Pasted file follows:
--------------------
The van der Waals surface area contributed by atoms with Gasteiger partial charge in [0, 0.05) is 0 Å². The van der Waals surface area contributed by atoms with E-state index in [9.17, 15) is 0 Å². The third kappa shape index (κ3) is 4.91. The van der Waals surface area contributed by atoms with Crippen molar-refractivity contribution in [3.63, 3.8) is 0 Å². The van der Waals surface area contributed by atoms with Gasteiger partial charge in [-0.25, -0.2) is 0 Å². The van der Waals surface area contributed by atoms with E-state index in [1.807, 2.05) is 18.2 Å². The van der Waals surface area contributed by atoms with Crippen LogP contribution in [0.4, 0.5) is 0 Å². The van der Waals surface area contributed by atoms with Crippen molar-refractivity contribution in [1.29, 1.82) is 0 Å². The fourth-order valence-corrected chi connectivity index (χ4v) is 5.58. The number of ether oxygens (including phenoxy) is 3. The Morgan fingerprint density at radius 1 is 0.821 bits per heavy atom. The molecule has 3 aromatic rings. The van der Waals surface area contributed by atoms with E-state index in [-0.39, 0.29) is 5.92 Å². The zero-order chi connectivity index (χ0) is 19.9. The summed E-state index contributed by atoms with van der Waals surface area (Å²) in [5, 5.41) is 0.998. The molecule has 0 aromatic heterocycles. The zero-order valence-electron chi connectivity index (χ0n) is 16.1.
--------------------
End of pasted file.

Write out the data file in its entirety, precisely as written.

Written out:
The van der Waals surface area contributed by atoms with Gasteiger partial charge in [0, 0.05) is 0 Å². The van der Waals surface area contributed by atoms with E-state index in [9.17, 15) is 0 Å². The third kappa shape index (κ3) is 4.91. The van der Waals surface area contributed by atoms with Crippen molar-refractivity contribution in [3.63, 3.8) is 0 Å². The van der Waals surface area contributed by atoms with Gasteiger partial charge in [-0.25, -0.2) is 0 Å². The van der Waals surface area contributed by atoms with E-state index in [1.807, 2.05) is 18.2 Å². The van der Waals surface area contributed by atoms with Crippen LogP contribution in [0.4, 0.5) is 0 Å². The van der Waals surface area contributed by atoms with Crippen molar-refractivity contribution in [1.29, 1.82) is 0 Å². The fourth-order valence-corrected chi connectivity index (χ4v) is 5.58. The number of ether oxygens (including phenoxy) is 3. The Morgan fingerprint density at radius 1 is 0.821 bits per heavy atom. The molecule has 3 aromatic rings. The van der Waals surface area contributed by atoms with E-state index in [-0.39, 0.29) is 5.92 Å². The zero-order chi connectivity index (χ0) is 19.9. The summed E-state index contributed by atoms with van der Waals surface area (Å²) in [5, 5.41) is 0.998. The molecule has 0 aromatic heterocycles. The zero-order valence-electron chi connectivity index (χ0n) is 16.1.